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A GMA dead-end plot was in the offing when an exit plan was reportedly being readied by a Palace aide to be implemented in case a political crisis would force her to step down. Forcing a dead-end situation on the President with such exacting conditions stipulated in the plan is a very serious matter. But the alleged plan was vehemently denied by the Palace aide who referred to it as a form of intrigue, thus dosing the bombshell cold. Not a dead-end for the President after all.
The options given by the Charter panel on how President Arroyo may end her term make more sense. The proposed Charter change is not creating a dead-end on the President's term. It is designing a system where the end of the President's term is merely a consequence.
Many other attempts to slap a "dead-end verdict" on the President in the past had been made to no avail. Which does not however mean that some dead-end crisis is not approaching. It may not be in sight at the moment, but the possible threats may be real when probable cause is established. Would it be the President's wrongly spelled name on a batch of newly printed P100 bills sent mixed messages to the people? To the pessimistic opposition, it was an ominous sign of an impending disaster for the President; to the optimistic supporters it was a mere technical error that was not capable of creating or inviting bad karma. The majority of the people did not even know there was such an error, and nobody seemed to care. Not about the karma, nor about the coincidences of Arrovo with the Spanish robo (robbery) nor with the Japanese dorobo (thief) impliedly contained in the printing error as some kind of a mystic association with graft and corruption.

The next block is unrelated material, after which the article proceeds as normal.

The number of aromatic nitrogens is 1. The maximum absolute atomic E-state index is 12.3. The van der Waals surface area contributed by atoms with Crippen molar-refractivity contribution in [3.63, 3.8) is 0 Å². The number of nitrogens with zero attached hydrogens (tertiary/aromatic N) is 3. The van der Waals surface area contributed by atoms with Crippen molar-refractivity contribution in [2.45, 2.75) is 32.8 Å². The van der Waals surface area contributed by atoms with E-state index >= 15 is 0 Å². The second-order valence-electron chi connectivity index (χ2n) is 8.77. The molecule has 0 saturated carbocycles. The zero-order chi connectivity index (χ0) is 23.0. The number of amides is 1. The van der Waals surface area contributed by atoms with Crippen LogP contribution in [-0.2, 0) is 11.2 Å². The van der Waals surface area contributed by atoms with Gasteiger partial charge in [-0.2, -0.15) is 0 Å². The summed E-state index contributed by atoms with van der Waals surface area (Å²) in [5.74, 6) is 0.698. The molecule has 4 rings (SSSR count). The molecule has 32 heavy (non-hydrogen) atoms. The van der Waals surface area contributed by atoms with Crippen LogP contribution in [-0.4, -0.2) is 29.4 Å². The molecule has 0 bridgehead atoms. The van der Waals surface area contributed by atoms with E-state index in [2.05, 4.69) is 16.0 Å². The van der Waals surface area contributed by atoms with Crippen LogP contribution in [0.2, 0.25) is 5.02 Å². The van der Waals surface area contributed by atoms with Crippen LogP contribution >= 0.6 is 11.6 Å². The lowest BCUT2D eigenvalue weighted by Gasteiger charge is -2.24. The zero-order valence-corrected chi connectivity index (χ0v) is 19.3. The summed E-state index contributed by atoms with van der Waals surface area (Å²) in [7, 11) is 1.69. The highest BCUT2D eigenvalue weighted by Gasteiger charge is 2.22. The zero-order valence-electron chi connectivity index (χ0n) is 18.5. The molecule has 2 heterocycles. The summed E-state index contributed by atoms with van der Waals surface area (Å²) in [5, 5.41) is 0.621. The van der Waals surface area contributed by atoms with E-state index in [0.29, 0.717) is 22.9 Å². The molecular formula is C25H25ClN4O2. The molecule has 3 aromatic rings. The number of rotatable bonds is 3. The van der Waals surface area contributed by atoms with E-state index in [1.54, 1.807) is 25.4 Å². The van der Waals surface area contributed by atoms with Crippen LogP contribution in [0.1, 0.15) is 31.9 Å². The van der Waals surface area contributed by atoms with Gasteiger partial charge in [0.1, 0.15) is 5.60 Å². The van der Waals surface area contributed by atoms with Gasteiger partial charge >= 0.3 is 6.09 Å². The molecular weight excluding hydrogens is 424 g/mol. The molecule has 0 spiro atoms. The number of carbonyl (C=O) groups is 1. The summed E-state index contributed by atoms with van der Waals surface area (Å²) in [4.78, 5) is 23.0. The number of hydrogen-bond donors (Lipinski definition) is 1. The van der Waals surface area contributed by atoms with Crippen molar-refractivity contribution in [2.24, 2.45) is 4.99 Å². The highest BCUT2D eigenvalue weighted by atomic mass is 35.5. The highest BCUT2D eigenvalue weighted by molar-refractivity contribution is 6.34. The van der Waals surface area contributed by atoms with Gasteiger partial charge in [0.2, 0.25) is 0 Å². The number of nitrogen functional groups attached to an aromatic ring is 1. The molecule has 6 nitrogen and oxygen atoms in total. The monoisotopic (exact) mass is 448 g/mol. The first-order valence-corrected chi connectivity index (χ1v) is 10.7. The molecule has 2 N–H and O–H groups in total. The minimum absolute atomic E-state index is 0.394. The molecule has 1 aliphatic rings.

We create our own dead ends by circumstance or by design. By circumstance, we either participate actively in the creation of dead ends, adopting them to our convenience or gain. Or we participate passively by tolerating and going along with the creation of dead ends, and then sometimes complain about the consequences that hurt us. Or we assume an indifferent posture with an I-don't-care attitude, unconcerned about what is happening all over.
Dead ends are not always dead, and they need not be. They can be barriers or bridges to be crossed toward new openings, new challenges, new hopes. Even death is not a dead end, but a birth to some beautiful beginnings.
If there should be dead-ends in our country, we pray that they be the end of our political and socioeconomic pathologies both on the part of the administration and on that of the opposition groups. We are a splintered political structure of a multiparty system with no distinctive social foundations to stand on, all sharing common issues distinguished one from the others only in the volume and pitch of the competing voices that proclaim the platforms.
There is much more to be done than the bickering and our fragmented philosophies that make us a people ironically separated from one another by a common aspiration. The dead-end skirmishes and aspirations of Andres Bonifacio may not be a clear model for all, but they should certainly jolt us into the awareness of certain realities . . . that his death was not the death of his nationalistic aspirations.